Your garden is off to a fantastic start with so many vibrant greens. I'm hoping to have a couple of raised beds for a late summer planting. We'll see.

    Lula just tugs at my heart — I'm so happy your mom rescued her and is giving her such a happy life. She looks like a very special dog who will bring a lot of joy to her new family.

    ReplyDelete
  4. Great article - I found some vegan organic fertilizer on Amazon.
    http://www.amazon.com/gp/product/B0051C2OZQ

    Enjoy.

    ReplyDelete
  5. What a sweet pup! There is a special place in heaven for your mom, too. As for the food: YUM! That cookbook sounds intriguing. I'm impressed with the garden; I know what it's like to garden in the Pacific northwest. The tomatoes and peppers look about standard to me. I NEVER had any luck growing those in western WA!

    ReplyDelete
  6. Lula!!! you are too cute for words!
    i cant believe the growth rate of your plants! thats so cool Rose. i was just now showing my mom (they are here on vacation) your blog post where you put up that bookmark that i made, she liked what you wrote, it was so sweet and fun to read. your(seed swap) post is so late but i am going to post it! hope you dont mind it being so late? i love everything that you sent!! i am showing my mom all the seeds and letter too:)

    i love the feast that you made, it all looks so good. the tofu filling sounds like something special:)

    ReplyDelete
  7. Look at Lula!! That face!! She is absolutely adorable and your mom & her look so happy together. I hope you can get a video of her. I'd love to see that!

    Your garden looks amazing. I wish we could grow stuff like that so early in the season, but people are just starting to plant stuff now. All of the food looks amazing, as always. The pilaf is especially pretty. :)

    ReplyDelete
  8. I'm not worthy, I'm not worthy! LOL - I am in complete awe of you all the time, and this post has just upped your awesome quotient considerably. Look at you! Your creative and delectable food and beverages, your magnificently fecund garden, your beautiful photography, your spectacular blog ~ you are just amazing, Rose!

    If we had that interactive blog thing going on, your food photos would all be of an empty table. I'd have just grabbed everything and would be hiding in a corner making contented slurping, munching, nom-nom-nom noises now. And I wouldn't even feel bad about it! :-)

    You got a new stove? Oh hurray for you! Did I miss a post about it? (Probably! I'll have to go looking!)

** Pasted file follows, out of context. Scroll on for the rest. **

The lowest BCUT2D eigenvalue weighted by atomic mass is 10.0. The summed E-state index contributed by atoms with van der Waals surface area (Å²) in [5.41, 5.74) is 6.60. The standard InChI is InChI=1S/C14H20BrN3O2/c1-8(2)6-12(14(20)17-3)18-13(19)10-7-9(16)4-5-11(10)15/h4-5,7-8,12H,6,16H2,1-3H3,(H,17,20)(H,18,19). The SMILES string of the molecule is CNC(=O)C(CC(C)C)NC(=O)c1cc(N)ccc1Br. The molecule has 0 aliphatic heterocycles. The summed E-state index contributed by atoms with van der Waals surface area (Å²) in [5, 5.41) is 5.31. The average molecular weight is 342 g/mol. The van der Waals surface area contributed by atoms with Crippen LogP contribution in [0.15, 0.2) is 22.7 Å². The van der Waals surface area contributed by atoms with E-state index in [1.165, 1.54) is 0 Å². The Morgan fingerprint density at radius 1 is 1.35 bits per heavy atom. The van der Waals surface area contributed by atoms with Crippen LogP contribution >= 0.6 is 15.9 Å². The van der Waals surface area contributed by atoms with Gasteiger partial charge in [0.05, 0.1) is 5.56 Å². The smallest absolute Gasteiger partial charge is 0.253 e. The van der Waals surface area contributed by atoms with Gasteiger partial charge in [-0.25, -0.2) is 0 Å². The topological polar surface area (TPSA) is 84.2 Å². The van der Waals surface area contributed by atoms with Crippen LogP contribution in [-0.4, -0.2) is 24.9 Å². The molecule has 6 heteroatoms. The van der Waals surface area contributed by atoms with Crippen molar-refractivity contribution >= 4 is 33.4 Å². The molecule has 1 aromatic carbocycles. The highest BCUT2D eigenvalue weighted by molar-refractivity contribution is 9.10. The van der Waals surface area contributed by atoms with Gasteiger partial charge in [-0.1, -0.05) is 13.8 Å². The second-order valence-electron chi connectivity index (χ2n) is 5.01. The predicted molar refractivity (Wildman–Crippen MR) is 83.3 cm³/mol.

I adore that photo of your mom and Lula! They look so sweet and happy together! Kudos to your mom for rescuing precious Lula, who is adorable (and so lucky to have you as a big sister, too!) :-) Can't wait to see video!

    ReplyDelete
  9. wow!!...everything looks so good...is that rice & gandules? It sure look the same as my rice when I make it...looks great.

    ReplyDelete
  10. That Silk Road cookbook gets around! I saw a post about it on Vegan Eats and Treats' blog a while back, and I had to ask my library to order it. She made several dishes from it for the Persian New Year. http://veganeatsandtreats.blogspot.com/2011/03/happy-persian-new-year.html As with her posts about it, all of your dishes look wonderful! The lentil soup sounds especially good. After the library came through, I made the bulgur and mung bean pilaf too. However, my co-op didn't have organic bulgur, and so I used quinoa instead. I wouldn't recommend that substitution. Perhaps it's just because quinoa isn't my favorite grain, but the texture of the dish with the toasted cumin seeds and slightly crunchy quinoa wasn't as satisfying as mushier bulgur.

    I'm so impressed with your garden! It looks so lush already. I didn't realize radish greens were edible. (What about carrot tops and English pea pods? Do you know?) I'll have to start saving them for my juicer!

    ReplyDelete
  11. That is the cutest pup! I hope she and your mom are doing well.

    Your garden looks great. I will have to try growing some radishes. I am certainly a beginner gardener. But your work is certainly paying off - the greens mix sounds great!

    ReplyDelete
  12. How sweet for your mom and the dog! Does yr mother live close by?
    Your garden is looking really well. Such thriving greens. I helped my mom plant some radishes not long ago and I've heard they're doing well for her too. Is the white thing also a radish or is that a turnip?
    The Silk Road stuff looks great - I've never had mung beans but I hear they're really good for you. Amy at Vegan Eats and Treats has made a lot of stuff from the book and it sounds really interesting.

    ReplyDelete
  13. What can I say that hasn't already been said before/above? The abundant healthy food, gorgeous photography, lush gardens, green drink with a strawberry!, the kindly pup-loving Mom -- all perfectly idyllic.

    Laloofah is right -- I'm not worthy!

    ReplyDelete
  14. The Bulger and Mung Bean Pilaf sounds particularly delicious. Indian food presents a combination of wonderful spices to satisfy the palate. Mmm... I have some Farro cooking in the slow cooker with dinner awaiting for me at home tonight.